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Coalitions, tipping points and the speed of evolution

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  • Newton, Jonathan
  • Angus, Simon D.

Abstract

This study considers pure coordination games on networks and the waiting time for an adaptive process of strategic change to achieve efficient coordination. Although it is in the interest of every player to coordinate on a single globally efficient norm, coalitional behavior at a local level can greatly slow, as well as hasten convergence to efficiency. For some networks, when one action becomes efficient enough relative to the other, the effect of coalitional behavior changes abruptly from a conservative effect to a reforming effect. These effects are confirmed for a variety of stylized and empirical social networks found in the literature. For coordination games in which the Pareto efficient and risk dominant equilibria differ, polymorphic states can be the only stochastically stable states.

Suggested Citation

  • Newton, Jonathan & Angus, Simon D., 2013. "Coalitions, tipping points and the speed of evolution," Working Papers 2013-02, University of Sydney, School of Economics.
  • Handle: RePEc:syd:wpaper:2123/8895
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    References listed on IDEAS

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    8. Sung Ha Hwang, 2009. "Larger groups may alleviate collective action problems," UMASS Amherst Economics Working Papers 2009-05, University of Massachusetts Amherst, Department of Economics.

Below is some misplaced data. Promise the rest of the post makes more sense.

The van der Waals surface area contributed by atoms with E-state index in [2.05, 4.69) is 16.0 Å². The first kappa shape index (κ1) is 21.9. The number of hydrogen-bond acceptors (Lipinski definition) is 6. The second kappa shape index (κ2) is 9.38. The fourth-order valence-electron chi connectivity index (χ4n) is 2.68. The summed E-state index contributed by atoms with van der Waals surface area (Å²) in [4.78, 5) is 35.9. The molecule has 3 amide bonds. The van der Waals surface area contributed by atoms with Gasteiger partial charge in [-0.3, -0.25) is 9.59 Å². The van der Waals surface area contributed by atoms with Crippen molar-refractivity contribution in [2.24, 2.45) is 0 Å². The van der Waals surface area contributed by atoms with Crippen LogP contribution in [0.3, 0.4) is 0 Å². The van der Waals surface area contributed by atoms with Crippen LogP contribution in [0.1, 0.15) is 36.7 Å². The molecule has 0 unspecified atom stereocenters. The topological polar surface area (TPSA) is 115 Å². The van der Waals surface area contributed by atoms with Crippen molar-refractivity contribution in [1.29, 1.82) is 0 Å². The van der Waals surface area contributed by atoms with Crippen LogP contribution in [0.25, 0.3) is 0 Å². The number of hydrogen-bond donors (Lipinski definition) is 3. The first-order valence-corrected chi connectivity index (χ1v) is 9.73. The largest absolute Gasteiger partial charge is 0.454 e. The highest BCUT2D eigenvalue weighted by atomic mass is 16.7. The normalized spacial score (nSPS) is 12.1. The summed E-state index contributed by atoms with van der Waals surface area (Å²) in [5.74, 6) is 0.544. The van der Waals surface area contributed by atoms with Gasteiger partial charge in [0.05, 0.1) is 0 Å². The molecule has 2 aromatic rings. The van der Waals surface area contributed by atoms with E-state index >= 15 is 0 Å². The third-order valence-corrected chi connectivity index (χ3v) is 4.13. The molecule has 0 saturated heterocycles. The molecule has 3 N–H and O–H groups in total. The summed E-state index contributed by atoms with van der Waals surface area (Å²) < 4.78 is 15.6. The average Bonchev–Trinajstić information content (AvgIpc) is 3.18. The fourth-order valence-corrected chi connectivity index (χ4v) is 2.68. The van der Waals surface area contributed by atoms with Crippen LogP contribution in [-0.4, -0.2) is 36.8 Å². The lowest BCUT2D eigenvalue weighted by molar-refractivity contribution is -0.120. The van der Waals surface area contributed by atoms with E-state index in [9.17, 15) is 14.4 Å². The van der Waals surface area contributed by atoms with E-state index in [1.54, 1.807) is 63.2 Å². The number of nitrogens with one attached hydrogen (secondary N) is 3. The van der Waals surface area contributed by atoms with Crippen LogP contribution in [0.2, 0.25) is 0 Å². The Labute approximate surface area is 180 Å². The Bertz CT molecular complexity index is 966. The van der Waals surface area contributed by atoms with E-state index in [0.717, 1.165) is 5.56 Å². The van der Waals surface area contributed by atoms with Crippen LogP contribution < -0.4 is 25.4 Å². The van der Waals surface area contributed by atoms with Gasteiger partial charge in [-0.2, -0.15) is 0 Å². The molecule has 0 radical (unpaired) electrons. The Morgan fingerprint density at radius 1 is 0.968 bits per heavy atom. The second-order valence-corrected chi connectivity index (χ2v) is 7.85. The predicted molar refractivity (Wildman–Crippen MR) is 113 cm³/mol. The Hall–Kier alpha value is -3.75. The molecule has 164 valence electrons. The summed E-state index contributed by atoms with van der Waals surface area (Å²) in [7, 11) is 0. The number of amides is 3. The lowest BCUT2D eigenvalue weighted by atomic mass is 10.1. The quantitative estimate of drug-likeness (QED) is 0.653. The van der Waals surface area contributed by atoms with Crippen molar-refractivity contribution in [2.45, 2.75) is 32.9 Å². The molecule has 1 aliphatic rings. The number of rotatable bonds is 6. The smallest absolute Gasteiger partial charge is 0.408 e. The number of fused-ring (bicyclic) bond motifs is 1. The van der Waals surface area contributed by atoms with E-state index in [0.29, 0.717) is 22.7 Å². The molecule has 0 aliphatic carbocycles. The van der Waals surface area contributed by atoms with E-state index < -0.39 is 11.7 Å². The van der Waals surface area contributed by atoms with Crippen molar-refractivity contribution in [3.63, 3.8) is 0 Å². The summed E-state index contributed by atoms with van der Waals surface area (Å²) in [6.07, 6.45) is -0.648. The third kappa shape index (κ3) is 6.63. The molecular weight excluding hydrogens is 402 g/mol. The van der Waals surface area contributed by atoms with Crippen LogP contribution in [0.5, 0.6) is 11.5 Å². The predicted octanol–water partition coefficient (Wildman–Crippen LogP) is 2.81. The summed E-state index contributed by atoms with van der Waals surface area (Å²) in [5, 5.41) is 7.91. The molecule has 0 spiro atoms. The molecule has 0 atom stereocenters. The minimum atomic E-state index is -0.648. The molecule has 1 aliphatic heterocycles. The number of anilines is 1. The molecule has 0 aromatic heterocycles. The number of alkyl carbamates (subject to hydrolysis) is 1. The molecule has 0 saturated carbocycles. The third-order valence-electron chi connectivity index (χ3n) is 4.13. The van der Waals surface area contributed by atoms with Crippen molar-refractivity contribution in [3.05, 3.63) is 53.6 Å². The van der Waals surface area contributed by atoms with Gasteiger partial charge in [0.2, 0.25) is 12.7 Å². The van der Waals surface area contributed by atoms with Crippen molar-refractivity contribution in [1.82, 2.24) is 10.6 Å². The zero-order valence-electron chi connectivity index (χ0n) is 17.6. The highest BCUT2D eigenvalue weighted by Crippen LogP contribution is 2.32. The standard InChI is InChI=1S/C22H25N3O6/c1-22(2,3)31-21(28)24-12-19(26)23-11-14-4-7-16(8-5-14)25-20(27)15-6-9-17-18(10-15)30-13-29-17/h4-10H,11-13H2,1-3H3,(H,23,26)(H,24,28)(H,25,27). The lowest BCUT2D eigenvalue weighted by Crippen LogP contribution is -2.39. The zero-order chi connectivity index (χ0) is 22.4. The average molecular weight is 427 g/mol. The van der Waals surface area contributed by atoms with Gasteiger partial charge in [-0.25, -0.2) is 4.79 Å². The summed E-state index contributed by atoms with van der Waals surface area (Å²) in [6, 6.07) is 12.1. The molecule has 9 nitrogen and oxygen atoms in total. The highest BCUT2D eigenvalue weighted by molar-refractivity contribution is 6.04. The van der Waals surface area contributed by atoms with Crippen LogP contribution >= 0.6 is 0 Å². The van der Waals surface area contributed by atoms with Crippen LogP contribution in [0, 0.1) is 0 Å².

9. Sawa, Ryoji, 2014. "Coalitional stochastic stability in games, networks and markets," Games and Economic Behavior, Elsevier, vol. 88(C), pages 90-111.
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    Cited by:

    1. repec:spr:joecth:v:64:y:2017:i:3:d:10.1007_s00199-016-0988-x is not listed on IDEAS
    2. Hwang, Sung-Ha & Lim, Wooyoung & Neary, Philip & Newton, Jonathan, 2016. "Conventional Contracts, Intentional behavior and Logit Choice: Equality Without Symmetry," Working Papers 2016-13, University of Sydney, School of Economics.
    3. Newton, Jonathan & Angus, Simon D., 2015. "Coalitions, tipping points and the speed of evolution," Journal of Economic Theory, Elsevier, vol. 157(C), pages 172-187.
    4. Sung-Ha Hwang & Jonathan Newton, 2017. "Payoff-dependent dynamics and coordination games," Economic Theory, Springer;Society for the Advancement of Economic Theory (SAET), vol. 64(3), pages 589-604, October.
    5. Goyal, S. & Hernández, P. & Muñnez-Cánovasz, G. & Moisan, F., 2017. "Integration and Segregation," Cambridge Working Papers in Economics 1721, Faculty of Economics, University of Cambridge.
    6. Newton, Jonathan, 2017. "Shared intentions: The evolution of collaboration," Games and Economic Behavior, Elsevier, vol. 104(C), pages 517-534.
    7. Newton, Jonathan & Wait, Andrew & Angus, Simon D., 2016. "Watercooler chat, organizational structure and corporate culture," Working Papers 2016-03, University of Sydney, School of Economics.
    8. repec:jmi:articl:jmi-v2i1a5 is not listed on IDEAS

    More about this item

    Keywords

    social networks; networks; conservatism; reform; social norm; coalition; learning; Stochastic stability; Evolution;

    JEL classification:

    • C71 - Mathematical and Quantitative Methods - - Game Theory and Bargaining Theory - - - Cooperative Games
    • C72 - Mathematical and Quantitative Methods - - Game Theory and Bargaining Theory - - - Noncooperative Games
    • C73 - Mathematical and Quantitative Methods - - Game Theory and Bargaining Theory - - - Stochastic and Dynamic Games; Evolutionary Games

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